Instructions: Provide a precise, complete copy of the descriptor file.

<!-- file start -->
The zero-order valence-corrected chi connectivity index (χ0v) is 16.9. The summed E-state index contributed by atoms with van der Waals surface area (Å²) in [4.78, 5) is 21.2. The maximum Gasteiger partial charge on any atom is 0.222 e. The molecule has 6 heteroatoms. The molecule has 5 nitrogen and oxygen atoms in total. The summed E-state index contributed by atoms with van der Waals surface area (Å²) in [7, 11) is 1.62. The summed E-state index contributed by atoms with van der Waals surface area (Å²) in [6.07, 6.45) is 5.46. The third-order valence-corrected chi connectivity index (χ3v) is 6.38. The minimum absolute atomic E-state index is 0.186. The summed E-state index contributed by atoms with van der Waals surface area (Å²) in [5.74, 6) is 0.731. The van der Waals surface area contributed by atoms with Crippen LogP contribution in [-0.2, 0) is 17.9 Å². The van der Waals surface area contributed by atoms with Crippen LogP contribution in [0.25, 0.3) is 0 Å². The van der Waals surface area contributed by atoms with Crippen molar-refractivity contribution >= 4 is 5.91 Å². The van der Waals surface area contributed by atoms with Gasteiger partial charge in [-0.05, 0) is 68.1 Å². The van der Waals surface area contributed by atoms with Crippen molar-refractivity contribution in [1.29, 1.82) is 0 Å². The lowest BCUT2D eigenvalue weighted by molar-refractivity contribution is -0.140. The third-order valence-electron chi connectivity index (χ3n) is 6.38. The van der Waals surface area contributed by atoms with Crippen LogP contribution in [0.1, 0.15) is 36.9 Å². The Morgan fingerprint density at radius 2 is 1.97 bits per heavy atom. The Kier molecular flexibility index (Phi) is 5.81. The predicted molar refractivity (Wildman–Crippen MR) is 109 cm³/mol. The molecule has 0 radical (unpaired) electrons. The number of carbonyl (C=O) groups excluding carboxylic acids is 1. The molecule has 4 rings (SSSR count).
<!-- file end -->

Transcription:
The zero-order valence-corrected chi connectivity index (χ0v) is 16.9. The summed E-state index contributed by atoms with van der Waals surface area (Å²) in [4.78, 5) is 21.2. The maximum Gasteiger partial charge on any atom is 0.222 e. The molecule has 6 heteroatoms. The molecule has 5 nitrogen and oxygen atoms in total. The summed E-state index contributed by atoms with van der Waals surface area (Å²) in [7, 11) is 1.62. The summed E-state index contributed by atoms with van der Waals surface area (Å²) in [6.07, 6.45) is 5.46. The third-order valence-corrected chi connectivity index (χ3v) is 6.38. The minimum absolute atomic E-state index is 0.186. The summed E-state index contributed by atoms with van der Waals surface area (Å²) in [5.74, 6) is 0.731. The van der Waals surface area contributed by atoms with Crippen LogP contribution in [-0.2, 0) is 17.9 Å². The van der Waals surface area contributed by atoms with Crippen LogP contribution in [0.25, 0.3) is 0 Å². The van der Waals surface area contributed by atoms with Crippen molar-refractivity contribution >= 4 is 5.91 Å². The van der Waals surface area contributed by atoms with Gasteiger partial charge in [-0.05, 0) is 68.1 Å². The van der Waals surface area contributed by atoms with Crippen molar-refractivity contribution in [1.29, 1.82) is 0 Å². The lowest BCUT2D eigenvalue weighted by molar-refractivity contribution is -0.140. The third-order valence-electron chi connectivity index (χ3n) is 6.38. The van der Waals surface area contributed by atoms with Crippen LogP contribution in [0.1, 0.15) is 36.9 Å². The Morgan fingerprint density at radius 2 is 1.97 bits per heavy atom. The Kier molecular flexibility index (Phi) is 5.81. The predicted molar refractivity (Wildman–Crippen MR) is 109 cm³/mol. The molecule has 0 radical (unpaired) electrons. The number of carbonyl (C=O) groups excluding carboxylic acids is 1. The molecule has 4 rings (SSSR count).